Were the venerable fathers of our independence permitted to revisit the earth, how would they frown with indignation at the disgrace of their country. 'In vain they toiled, they bled in vain,' if one of the states of the great E Pluribus Unum, has a right to plunder, burn, murder, and exterminate from its borders, its peaceable citizens for conscience sake. Should we fail of redress in the present congress, we shall importune at every subsequent one, till we gain the object of our most ardent desires. From our origin to the present time, we have been a law abiding people. Our book of laws that we received by immediate revelation through our beloved seer, enjoins us in the most explicit manner, not to transgress the laws of the land. These things we have always done. With all these facts before the world, we believe that government has the power, amply and adequately to redress us. We expect it. We have the most inalienable right to expect it. While the crimson current that administers to our being, shall flow, we will contend for our injured rights.-We intend to test the efficacy of the government to the core. We believe that peradventure, there may yet be virtue, and that our cause may yet be heard. We can never forget the injuries done us in Missouri. They are ever present to our minds. We feel it impossible to efface them from our memories. We can never forget the blood of our brethren, so wantonly lavished to satisfy the infernal thirsts of men, as heinous to the righteous, as the fiends of hell. Were we to forget them, heaven itself would upbraid us. The immortal shades of our martyred brethren would spurn us from their presence. Their cries with those seen under the altar of God, as viewed by the ancient prophet, would ascend to the throne of Jehovah against us. We swear by the precious memory of the illustrious dead-the fathers of our independence, that we will remember them. We will do all in our power to mete out justice to those who without the least cause have murdered our friends. And if we fail may heaven and earth bear us witness that, what is wanting in this case, is not strength in the law, arising from 'the peculiar nature of American institutions;' but a faithful and virtuous administrator. Now therefore, knowing as I do, your devoted attachment to the cause of freedom and the free institutions of your country, and believing as I have every reason to, that the voice of the oppressed will not be unheeded by you, especially when it is declared to you that many from your happy state, are at this time suffering the highest degree of injustice from mobocracy in Missouri; I, in the name of every faithful saint, especially those who received their birth and education in Maine, appeal to your wisdom, to that high legal attainment which characterizes you as a sovereign state-to your natural sense of the rights of man, and to the of patriotism that burns within your bosoms, to do all within the grasp of your power, to redress us. We declare to you and to all the world, that we are an innocent people; and that for the gospel's sake, for the sake of the principles of glorious and eternal truth; we have been mobbed, whiped [whipped], imprisoned, tormented and slain. Should any man reply that if we are persecuted for the truths sake, we ought to receive it patiently, and not seek that which is our own, we respond, that if no other consideration whatever, should prompt us, the disgraced institutions of our bleeding country demand that we make every effort to magnify her laws. We seek for justice that recurrences of deeds so frightful may not distract the nation hereafter. We make this appeal to the people of the state of Main to let them know that an injury has been done the church of Christ in the nineteenth century. An injury which if unrepaired by government, will establish the most dangerous precedence, as others of a more direful nature will have license to follow. All past experience admonishes us that in a republican government, when vice and corruption gain the ascendency [ascendancy] over virtue, the most terrible revolutions are sure to follow.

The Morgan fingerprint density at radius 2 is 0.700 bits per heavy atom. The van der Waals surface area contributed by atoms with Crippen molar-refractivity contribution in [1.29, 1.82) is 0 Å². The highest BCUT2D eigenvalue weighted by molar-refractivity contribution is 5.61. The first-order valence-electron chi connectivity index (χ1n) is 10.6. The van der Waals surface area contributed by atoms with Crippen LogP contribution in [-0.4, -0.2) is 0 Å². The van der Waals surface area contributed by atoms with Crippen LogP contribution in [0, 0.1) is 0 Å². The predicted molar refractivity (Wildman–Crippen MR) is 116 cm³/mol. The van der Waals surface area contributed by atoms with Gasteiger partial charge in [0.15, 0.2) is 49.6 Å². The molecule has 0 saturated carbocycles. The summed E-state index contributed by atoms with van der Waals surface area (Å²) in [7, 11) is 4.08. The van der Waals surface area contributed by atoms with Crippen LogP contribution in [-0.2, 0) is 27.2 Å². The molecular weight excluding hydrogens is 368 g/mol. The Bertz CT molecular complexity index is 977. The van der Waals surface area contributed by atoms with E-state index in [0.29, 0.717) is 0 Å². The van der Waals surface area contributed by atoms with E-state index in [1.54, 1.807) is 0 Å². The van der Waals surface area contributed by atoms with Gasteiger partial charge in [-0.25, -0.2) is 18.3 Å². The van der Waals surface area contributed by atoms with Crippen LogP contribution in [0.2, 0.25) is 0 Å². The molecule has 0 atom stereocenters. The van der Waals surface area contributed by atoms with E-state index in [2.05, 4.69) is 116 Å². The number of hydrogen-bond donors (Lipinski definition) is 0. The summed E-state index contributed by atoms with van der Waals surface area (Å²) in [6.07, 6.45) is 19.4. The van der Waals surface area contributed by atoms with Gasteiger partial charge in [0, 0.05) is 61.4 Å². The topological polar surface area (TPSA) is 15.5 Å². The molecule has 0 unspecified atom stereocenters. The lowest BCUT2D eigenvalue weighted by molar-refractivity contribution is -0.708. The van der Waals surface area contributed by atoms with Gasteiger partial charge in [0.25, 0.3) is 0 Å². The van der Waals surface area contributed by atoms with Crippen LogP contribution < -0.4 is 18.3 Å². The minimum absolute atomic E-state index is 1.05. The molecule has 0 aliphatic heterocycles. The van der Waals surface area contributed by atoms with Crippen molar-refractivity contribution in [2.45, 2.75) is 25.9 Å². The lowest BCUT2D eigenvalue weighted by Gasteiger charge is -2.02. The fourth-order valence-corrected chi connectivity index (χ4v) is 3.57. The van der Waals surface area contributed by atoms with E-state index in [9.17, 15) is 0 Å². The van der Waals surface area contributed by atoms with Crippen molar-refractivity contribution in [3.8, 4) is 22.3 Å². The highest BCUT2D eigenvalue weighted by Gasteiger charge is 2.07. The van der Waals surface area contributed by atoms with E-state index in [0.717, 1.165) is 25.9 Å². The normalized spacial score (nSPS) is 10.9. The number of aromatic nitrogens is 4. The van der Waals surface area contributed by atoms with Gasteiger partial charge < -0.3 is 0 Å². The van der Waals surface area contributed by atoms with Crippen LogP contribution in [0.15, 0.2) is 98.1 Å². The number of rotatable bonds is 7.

I will now relate a dream which I had, near the time that the Church of Jesus Christ of Latter Day Saints was driven from Jackson county, in Missouri.